There is still significant uncertainty re: Sec. 965 repatriation tax, GILTI, FDII and BEAT provisions by taxpayers. It is hopeful that meaningful guidance will be issued shortly.
The US Tax Act GILTI regulations are under review, and should be released before the end of Q3, that will require review and incorporation into the annual ETR. The regulations are expected to address a consolidated, vs. separate shareholder, approach for the calculation as well as some guidance re: US expense allocation. EY’s Global Tax Alert summarizes the status of this guidance.
Additionally, guidance was recently released on Sec. 162(m) compensation, also necessitating review for Q3 reporting.
The proposed regulations that were released for Sec. 965, deemed repatriation tax, are expected to be followed up by final regulations by June 2019. The third quarter 2018 marks the end of the SAB 118 period to finalize such amounts, notwithstanding additional guidance in the future. Note, these regulations should provide definitive guidance on some pending items (inclusion of PTI for a E&P deficit foreign corporation; calculation of Sec. 986 gain for Sec. 965b E&P) that may require amending 2017 corporate income tax returns.
Significant tax developments have recently transpired for US / international tax.
Section 965 Proposed Regulations have been issued, including discussion of potential stock basis elections that are critical to review (reference link).
Proposed Regulations issued for capital expensing provisions of US Tax Act (reference link)
IRS has published its statutory interpretation of their previously issued FAQ Q&A that 2017 overpayments of federal income tax are allocated solely to transitional tax liability in its entirety prior to allocating such amount to its 2018 federal income tax liability without transition tax. In summary, the reasoning is that the transition tax is a 2017 liability, notwithstanding the ability to make an election to pay in installments. Considerable debate is currently ongoing re: this latest development, as it seemingly obviates the election methodology solely for one instance of overpayments, yet preserving the ability of deferred payments if a prior year overpayment is not present.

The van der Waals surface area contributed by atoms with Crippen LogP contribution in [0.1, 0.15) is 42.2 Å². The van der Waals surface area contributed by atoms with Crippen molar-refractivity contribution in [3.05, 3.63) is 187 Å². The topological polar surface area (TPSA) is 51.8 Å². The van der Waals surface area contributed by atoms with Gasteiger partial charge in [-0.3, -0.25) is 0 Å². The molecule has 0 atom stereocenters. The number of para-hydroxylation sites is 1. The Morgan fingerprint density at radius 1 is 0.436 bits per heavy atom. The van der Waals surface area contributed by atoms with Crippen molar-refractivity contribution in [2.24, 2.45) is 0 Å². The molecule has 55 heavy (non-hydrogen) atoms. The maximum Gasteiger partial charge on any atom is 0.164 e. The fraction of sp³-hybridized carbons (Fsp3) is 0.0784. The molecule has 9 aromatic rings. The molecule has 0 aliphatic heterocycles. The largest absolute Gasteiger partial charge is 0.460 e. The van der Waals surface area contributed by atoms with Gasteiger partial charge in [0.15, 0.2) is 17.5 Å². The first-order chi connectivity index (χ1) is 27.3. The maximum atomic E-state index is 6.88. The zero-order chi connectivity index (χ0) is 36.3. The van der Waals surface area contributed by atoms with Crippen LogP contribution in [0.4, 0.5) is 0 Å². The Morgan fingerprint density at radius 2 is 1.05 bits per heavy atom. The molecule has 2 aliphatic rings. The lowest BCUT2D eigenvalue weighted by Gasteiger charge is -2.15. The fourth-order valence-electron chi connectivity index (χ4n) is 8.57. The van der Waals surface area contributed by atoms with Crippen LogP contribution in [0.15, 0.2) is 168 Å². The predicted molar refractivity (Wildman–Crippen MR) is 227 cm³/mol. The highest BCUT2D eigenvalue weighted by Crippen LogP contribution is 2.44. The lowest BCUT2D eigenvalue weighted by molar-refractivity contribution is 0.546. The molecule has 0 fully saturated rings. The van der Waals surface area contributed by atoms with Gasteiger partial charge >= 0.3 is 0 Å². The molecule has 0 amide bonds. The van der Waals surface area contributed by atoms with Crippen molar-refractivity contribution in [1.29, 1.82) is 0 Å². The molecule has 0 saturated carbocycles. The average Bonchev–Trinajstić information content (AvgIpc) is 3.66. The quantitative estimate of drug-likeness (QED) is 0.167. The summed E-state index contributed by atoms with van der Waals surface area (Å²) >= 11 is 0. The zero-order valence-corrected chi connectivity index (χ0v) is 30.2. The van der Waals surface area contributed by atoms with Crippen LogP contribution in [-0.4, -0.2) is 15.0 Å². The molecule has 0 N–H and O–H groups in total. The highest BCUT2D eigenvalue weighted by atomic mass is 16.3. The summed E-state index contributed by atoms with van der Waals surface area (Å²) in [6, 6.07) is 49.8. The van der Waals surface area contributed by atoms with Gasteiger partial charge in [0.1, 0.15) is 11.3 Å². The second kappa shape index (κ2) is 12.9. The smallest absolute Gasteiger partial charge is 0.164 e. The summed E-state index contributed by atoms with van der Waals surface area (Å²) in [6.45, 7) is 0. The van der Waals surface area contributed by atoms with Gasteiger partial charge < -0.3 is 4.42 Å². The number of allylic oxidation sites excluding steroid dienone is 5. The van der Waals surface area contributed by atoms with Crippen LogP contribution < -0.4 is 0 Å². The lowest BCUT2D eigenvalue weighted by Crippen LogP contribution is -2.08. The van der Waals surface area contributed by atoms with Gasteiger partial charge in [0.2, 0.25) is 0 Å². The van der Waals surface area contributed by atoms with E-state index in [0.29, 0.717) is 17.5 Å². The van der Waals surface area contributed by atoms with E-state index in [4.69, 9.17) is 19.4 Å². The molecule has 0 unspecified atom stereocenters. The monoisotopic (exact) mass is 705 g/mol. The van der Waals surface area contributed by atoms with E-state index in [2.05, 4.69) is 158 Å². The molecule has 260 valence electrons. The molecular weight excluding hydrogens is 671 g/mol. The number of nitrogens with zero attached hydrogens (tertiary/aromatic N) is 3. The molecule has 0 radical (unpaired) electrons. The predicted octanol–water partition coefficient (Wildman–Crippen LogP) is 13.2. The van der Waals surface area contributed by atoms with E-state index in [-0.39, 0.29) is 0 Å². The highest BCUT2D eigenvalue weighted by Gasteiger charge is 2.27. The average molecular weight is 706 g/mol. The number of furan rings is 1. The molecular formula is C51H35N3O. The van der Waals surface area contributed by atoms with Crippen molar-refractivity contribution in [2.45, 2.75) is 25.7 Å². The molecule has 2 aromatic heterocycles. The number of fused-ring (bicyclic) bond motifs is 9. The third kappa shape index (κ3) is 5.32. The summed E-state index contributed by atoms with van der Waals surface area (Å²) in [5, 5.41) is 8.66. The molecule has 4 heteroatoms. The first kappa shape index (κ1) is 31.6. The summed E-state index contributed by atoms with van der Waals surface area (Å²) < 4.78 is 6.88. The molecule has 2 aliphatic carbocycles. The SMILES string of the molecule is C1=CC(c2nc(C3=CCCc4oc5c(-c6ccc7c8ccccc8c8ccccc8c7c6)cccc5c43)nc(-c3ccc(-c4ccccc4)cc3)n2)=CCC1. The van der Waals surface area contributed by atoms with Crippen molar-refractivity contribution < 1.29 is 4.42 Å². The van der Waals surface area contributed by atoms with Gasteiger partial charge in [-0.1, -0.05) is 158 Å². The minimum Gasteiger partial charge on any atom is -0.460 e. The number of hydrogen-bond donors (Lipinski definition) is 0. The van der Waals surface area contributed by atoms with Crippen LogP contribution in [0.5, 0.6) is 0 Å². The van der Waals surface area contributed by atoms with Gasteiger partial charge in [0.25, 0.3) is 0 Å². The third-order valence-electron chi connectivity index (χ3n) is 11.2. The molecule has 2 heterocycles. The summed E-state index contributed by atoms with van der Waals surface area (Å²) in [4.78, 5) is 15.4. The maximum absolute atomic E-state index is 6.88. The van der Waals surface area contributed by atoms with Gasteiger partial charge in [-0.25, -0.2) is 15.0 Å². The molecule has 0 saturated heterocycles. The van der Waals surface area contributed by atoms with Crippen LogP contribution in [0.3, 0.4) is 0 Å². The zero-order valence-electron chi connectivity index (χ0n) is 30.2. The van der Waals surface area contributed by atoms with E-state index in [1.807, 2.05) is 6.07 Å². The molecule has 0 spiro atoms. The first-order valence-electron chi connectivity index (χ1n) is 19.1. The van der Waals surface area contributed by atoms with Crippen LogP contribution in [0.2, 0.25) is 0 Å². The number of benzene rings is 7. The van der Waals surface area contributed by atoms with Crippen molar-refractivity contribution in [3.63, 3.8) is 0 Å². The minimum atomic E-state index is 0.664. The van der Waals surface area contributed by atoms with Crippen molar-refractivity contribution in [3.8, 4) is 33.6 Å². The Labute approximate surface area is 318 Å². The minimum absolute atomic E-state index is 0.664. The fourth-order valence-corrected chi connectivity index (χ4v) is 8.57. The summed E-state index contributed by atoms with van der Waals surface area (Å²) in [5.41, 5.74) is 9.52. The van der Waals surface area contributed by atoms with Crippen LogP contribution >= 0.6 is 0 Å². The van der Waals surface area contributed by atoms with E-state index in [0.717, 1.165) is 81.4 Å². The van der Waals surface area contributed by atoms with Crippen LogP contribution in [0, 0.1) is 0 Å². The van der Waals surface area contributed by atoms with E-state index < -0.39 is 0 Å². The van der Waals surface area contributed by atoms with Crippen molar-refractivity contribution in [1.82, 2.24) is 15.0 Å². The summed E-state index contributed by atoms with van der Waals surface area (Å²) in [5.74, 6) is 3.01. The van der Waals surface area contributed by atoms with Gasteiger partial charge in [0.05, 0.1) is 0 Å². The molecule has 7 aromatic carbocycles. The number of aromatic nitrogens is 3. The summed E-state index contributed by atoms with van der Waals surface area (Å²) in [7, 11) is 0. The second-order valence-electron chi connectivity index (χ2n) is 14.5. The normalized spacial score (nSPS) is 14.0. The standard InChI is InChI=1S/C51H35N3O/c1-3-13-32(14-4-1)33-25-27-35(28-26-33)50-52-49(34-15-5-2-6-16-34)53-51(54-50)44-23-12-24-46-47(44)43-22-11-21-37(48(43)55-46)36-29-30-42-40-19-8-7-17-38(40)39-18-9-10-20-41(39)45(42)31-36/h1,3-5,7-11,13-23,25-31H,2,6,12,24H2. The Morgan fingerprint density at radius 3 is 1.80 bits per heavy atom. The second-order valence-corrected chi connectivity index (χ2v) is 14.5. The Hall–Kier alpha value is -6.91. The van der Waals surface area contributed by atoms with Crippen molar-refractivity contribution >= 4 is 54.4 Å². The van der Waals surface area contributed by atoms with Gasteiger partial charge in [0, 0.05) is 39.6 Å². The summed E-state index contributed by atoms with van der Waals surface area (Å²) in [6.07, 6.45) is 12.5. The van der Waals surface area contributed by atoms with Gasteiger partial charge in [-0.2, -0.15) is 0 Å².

The Ninth Circuit Court of Appeals has reversed the Tax Court’s holding in Altera v. Commissioner, and upheld a 2003 regulation that requires participants in a cost sharing arrangement (CSA) to treat stock-based compensation costs (SBC costs) as compensable. The Appellate Court concluded that the regulations were valid under general administrative law principles and that under current law, SBC costs should be treated as shared by participants in a CSA. It is important to note that the Tax Court’s taxpayer-favorable opinion is still precedent and authority for taxpayers located in geographical areas outside of the Ninth Circuit’s jurisdiction.